Earlier this month, Suncor Energy Inc. (TSX:SU)(NYSE:SU) announced that it was cutting $1 billion out of its capital spending program this year in response to low oil prices. While that was a deep cut, the company surprisingly kept in two of its multi-year, multibillion-dollar growth projects. One of the reason these projects were spared is because Suncor Energy is very bullish on future oil prices as it sees prices hitting upwards of $100 a barrel within the next four years.
No reason for delay
According to a report in the Wall Street Journal, Suncor Energy CFO Alister Cowan said that, “In the longer term, oil is going to go back to $90-$100” and that the timeframe would be, “probably in three years or four years’ time.” So, because of that view the company isn’t going to delay large-scale growth projects as these projects are scheduled to come online right when Suncor thinks oil prices should have nearly fully recovered.
That said, the company is dialing back its spending just a bit in the near term in order to maintain a strong balance sheet. It currently has enough liquidity to fund its stakes in the Fort Hills oil sands mining project as well as the Hebron offshore oilfield development. It would rather fund these developments now rather than cancel or delay them in response to current oil prices. Further, the company knows that the costs of canceling or delaying a project that’s already in the middle of development is high, so it sees no need to waste any money by canceling a project that will be needed in a couple of years anyway.
All systems go
It’s also important to note that Suncor Energy alone can’t make the decision to move forward on these two major projects because it has a number of partners in each project. For example, the $13.5 billion Fort Hills project is only 40.8%-owned by Suncor as French oil giant Total owns a 39.2% stake, while diversified Canadian miner Teck Resources owns the final 20% of the project. So, while Suncor Energy is the project operator due to its larger stake, it still can’t push forward unless its partners agree to continue funding their portion of the project. Given the fact that it’s continuing to move forward on schedule this is clearly the case where both partners agree with Suncor that oil prices will be much higher when the project produces first oil in 2017.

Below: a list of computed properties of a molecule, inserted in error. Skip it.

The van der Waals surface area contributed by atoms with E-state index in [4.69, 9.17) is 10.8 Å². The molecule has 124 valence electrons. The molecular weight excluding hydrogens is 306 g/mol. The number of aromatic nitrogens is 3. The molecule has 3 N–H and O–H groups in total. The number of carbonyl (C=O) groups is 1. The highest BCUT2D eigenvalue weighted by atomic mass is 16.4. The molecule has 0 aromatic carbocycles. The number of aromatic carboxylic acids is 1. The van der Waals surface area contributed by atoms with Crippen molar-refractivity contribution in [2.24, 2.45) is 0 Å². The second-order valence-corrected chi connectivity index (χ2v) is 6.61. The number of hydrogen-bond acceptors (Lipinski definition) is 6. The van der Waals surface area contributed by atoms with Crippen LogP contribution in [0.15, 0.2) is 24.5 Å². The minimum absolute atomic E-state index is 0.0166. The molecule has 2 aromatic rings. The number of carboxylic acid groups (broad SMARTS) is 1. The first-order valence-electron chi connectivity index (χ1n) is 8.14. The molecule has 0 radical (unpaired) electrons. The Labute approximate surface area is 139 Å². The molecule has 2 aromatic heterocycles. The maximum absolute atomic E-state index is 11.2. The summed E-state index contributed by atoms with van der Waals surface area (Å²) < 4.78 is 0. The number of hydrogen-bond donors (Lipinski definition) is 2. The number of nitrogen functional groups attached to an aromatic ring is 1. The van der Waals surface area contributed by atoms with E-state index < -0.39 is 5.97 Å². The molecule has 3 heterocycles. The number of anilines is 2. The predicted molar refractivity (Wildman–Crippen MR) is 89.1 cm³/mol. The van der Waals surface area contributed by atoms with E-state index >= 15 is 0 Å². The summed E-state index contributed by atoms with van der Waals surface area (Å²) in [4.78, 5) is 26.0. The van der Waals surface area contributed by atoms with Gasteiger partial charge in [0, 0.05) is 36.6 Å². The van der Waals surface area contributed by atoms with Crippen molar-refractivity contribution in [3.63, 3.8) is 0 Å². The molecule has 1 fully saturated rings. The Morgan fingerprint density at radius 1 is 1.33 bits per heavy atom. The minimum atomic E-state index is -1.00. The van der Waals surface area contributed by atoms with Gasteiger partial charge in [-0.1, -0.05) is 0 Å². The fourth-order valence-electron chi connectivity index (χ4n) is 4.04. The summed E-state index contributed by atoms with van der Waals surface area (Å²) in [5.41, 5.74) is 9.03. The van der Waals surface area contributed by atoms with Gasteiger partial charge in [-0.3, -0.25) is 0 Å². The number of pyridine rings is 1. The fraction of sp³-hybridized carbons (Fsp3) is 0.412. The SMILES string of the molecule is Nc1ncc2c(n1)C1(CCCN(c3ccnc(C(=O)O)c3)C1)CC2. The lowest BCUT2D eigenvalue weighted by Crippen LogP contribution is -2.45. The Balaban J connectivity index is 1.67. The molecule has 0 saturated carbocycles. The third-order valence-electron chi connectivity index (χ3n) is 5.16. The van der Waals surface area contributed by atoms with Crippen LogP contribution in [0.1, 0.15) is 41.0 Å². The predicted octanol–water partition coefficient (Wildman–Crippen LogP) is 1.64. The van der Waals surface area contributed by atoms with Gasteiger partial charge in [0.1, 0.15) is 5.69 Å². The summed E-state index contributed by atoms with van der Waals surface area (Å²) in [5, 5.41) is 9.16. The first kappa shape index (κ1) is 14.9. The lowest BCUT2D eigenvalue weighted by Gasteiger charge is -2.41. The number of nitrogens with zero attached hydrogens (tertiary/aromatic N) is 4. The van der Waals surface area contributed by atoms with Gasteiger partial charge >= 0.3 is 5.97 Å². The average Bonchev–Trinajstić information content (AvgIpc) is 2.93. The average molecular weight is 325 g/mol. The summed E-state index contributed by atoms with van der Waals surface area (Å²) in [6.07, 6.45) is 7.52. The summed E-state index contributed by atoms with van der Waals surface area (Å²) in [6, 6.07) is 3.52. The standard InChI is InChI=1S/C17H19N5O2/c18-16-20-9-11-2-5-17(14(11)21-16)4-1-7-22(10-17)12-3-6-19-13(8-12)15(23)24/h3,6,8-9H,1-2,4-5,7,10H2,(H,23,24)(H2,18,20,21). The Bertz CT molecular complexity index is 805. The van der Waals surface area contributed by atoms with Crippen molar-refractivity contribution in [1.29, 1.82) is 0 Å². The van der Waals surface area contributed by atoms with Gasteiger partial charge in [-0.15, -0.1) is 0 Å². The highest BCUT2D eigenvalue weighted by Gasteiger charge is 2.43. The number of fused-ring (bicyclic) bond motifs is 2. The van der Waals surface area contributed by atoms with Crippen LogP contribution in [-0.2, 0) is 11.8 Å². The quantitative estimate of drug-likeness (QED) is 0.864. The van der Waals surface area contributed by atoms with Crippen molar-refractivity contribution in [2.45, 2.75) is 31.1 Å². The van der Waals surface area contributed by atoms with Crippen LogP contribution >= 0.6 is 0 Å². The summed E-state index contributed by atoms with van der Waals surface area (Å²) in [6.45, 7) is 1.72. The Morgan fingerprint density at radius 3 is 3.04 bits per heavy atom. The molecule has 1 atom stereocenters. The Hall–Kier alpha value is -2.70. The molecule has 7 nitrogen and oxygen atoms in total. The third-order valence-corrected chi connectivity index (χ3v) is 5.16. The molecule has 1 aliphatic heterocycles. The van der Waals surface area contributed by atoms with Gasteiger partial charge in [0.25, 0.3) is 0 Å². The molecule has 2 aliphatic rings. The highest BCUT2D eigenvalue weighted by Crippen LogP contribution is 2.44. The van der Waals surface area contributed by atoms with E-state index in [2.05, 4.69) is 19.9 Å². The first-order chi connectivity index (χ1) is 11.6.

Hebron, likewise, has a number of other partners including operator Exxon Mobil, which has a 36% stake and Chevron, which holds a 26.7% stake. Suncor’s stake is just 22.7% so its pull to push the project to continue is lessened by its minority stake. That said, clearly global oil giants Exxon Mobil and Chevron still see the massive US$14 billion project paying off when it starts pumping oil in a couple of years.
Oil prices might be down right now, but oil companies certainly don’t expect them to stay at these levels for too long. That’s abundantly clear given the fact that oil companies continue to invest billions of dollars into massive projects like Fort Hills and Hebron, both of which require lofty oil prices to make economic sense. So, while times might be tough in the short term, oil companies are making big bets that oil prices turnaround and yield big returns later on this decade.
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Fool contributor Matt DiLallo has no position in any stocks mentioned.